An International Women’s Day reading list

internationalwomensdayInternational Women’s Day is an opportunity to celebrate the achievements of women, from all walks of life and across the social, cultural and political spectrum. We’ve pulled together a brief reading list perfect for the occasion, covering fiction, non-fiction, memoir and more to stimulate your minds and celebrate women!

Our first three are all adventure focused, and fascinating reads.

Wild By Nature by Sarah Marquis

If you’re after an inspiring woman who should be celebrated today, then look no further than Sarah Marquis. Named National Geographic Explorer of the Year in 2014, Wild By Nature describes her three year journey to that pinnacle  where she walked 20,000km from Siberia to the Australian outback. While much of the travel memoir genre is written by men, this female perspective (and those from the likes of Cheryl Strayed and Elizabeth Gilbert) highlight the gender gap with Marquis having to escape would-be rapists in Mongolia and villagers setting fire round her tent in China.

You can hear Sarah discuss her remarkable expedition with Radio National below, and read an extract over on The Australian website.

ABC Radio

The Amazing Mrs LiveseyThe Amazing Mrs Livesey by Freda Nicholls

On the fictional front, if the life, or lives, of Frank Abagnale Jr can be celebrated in Catch Me If You Can, then here’s his female equivalent – the fascinating Ethel Livesey, a serial fraudster and confidence trickster who became a media sensation after she ran out on her society wedding in 1945.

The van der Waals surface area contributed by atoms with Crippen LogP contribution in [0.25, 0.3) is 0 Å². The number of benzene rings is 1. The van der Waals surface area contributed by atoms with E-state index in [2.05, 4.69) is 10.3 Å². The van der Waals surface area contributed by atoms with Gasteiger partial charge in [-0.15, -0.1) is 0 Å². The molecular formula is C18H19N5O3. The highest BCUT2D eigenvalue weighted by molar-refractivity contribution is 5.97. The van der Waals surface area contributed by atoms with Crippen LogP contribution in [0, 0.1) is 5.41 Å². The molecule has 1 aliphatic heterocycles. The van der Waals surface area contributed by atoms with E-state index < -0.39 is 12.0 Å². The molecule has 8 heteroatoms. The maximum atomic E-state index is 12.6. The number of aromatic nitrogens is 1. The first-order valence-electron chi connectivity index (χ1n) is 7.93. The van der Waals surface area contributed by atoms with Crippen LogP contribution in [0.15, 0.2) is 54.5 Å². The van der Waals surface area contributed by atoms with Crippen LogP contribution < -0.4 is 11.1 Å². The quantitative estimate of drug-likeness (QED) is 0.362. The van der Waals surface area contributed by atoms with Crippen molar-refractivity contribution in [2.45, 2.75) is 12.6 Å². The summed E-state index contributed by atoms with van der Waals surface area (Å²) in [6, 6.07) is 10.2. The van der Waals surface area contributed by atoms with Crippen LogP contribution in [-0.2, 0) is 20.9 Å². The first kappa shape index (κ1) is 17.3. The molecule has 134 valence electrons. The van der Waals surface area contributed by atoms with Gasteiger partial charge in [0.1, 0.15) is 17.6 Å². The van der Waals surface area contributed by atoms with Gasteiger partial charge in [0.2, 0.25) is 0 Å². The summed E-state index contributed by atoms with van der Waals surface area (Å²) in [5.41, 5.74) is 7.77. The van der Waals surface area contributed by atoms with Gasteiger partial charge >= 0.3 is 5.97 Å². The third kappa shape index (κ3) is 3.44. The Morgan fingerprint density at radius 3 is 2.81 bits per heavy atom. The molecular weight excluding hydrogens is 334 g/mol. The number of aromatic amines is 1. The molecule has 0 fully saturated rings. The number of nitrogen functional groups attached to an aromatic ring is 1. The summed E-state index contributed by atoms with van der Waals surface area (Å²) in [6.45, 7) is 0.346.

Just what happened for a young woman from a respectable middle-class family in Manchester to go on to have over 40 aliases, eight official marriages, four children and five divorces. Her story stretches from industrial England to the French Riviera, via New York, Shanghai, New Zealand and across Australia, so is quite a read!

The Gutsy Girl by Caroline Paul

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For encouraging the young feminist adventurer in your life, or even yourself, we’d highly recommend looking out for The Gutsy Girl by Caroline Paul. As one of the first female firefighters in San Francisco, the book is packed full of anecdotes about her own escapades as well as those of other women throughout history. A great book, full of whimsical drawings that aim to embolden girls to seek out a life of exhilaration.

FLAGlogo+backgroundFight Like A Girl by Clementine Ford

While you can’t yet read Clementine Ford’s Fight Like A Girl, which we’re hugely excited to publish in October, you can read these great articles by her on International Women’s Day and the quest for gender parity (this year’s IWD theme) as well as this one on why Australia should care about Women’s History Month.

If you know any up and coming designers, we’re currently running a competition to design the cover for Fight Like A Girl, and if you’d like to know more about that, or be kept up to date by Clem about the book, visit www.allenandunwin.com/FLAG to find out more.